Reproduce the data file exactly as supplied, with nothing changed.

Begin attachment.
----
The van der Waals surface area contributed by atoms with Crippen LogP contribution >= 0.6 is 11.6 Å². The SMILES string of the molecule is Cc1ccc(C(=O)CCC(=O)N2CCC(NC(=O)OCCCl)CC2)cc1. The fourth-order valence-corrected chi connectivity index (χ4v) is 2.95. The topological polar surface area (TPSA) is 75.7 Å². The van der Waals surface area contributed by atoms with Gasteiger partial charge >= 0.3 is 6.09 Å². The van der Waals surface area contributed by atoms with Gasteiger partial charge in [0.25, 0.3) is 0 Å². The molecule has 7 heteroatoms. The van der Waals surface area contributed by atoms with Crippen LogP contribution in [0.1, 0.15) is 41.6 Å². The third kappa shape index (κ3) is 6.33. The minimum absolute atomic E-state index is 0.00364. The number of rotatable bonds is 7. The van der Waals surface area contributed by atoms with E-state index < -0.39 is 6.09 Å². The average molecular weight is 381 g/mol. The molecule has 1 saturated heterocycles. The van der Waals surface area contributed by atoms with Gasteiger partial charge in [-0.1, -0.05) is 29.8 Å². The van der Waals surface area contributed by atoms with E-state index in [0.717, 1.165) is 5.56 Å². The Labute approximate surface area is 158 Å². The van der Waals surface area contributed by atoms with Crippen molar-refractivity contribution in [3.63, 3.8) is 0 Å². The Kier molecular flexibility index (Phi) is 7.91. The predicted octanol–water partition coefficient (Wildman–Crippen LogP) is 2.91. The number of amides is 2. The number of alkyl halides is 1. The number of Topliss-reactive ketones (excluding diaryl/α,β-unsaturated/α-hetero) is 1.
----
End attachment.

The van der Waals surface area contributed by atoms with Crippen LogP contribution >= 0.6 is 11.6 Å². The SMILES string of the molecule is Cc1ccc(C(=O)CCC(=O)N2CCC(NC(=O)OCCCl)CC2)cc1. The fourth-order valence-corrected chi connectivity index (χ4v) is 2.95. The topological polar surface area (TPSA) is 75.7 Å². The van der Waals surface area contributed by atoms with Gasteiger partial charge >= 0.3 is 6.09 Å². The van der Waals surface area contributed by atoms with Gasteiger partial charge in [0.25, 0.3) is 0 Å². The molecule has 7 heteroatoms. The van der Waals surface area contributed by atoms with Crippen LogP contribution in [0.1, 0.15) is 41.6 Å². The third kappa shape index (κ3) is 6.33. The minimum absolute atomic E-state index is 0.00364. The number of rotatable bonds is 7. The van der Waals surface area contributed by atoms with E-state index < -0.39 is 6.09 Å². The average molecular weight is 381 g/mol. The molecule has 1 saturated heterocycles. The van der Waals surface area contributed by atoms with Gasteiger partial charge in [-0.1, -0.05) is 29.8 Å². The van der Waals surface area contributed by atoms with E-state index in [0.717, 1.165) is 5.56 Å². The Labute approximate surface area is 158 Å². The van der Waals surface area contributed by atoms with Crippen molar-refractivity contribution in [3.63, 3.8) is 0 Å². The Kier molecular flexibility index (Phi) is 7.91. The predicted octanol–water partition coefficient (Wildman–Crippen LogP) is 2.91. The number of amides is 2. The number of alkyl halides is 1. The number of Topliss-reactive ketones (excluding diaryl/α,β-unsaturated/α-hetero) is 1.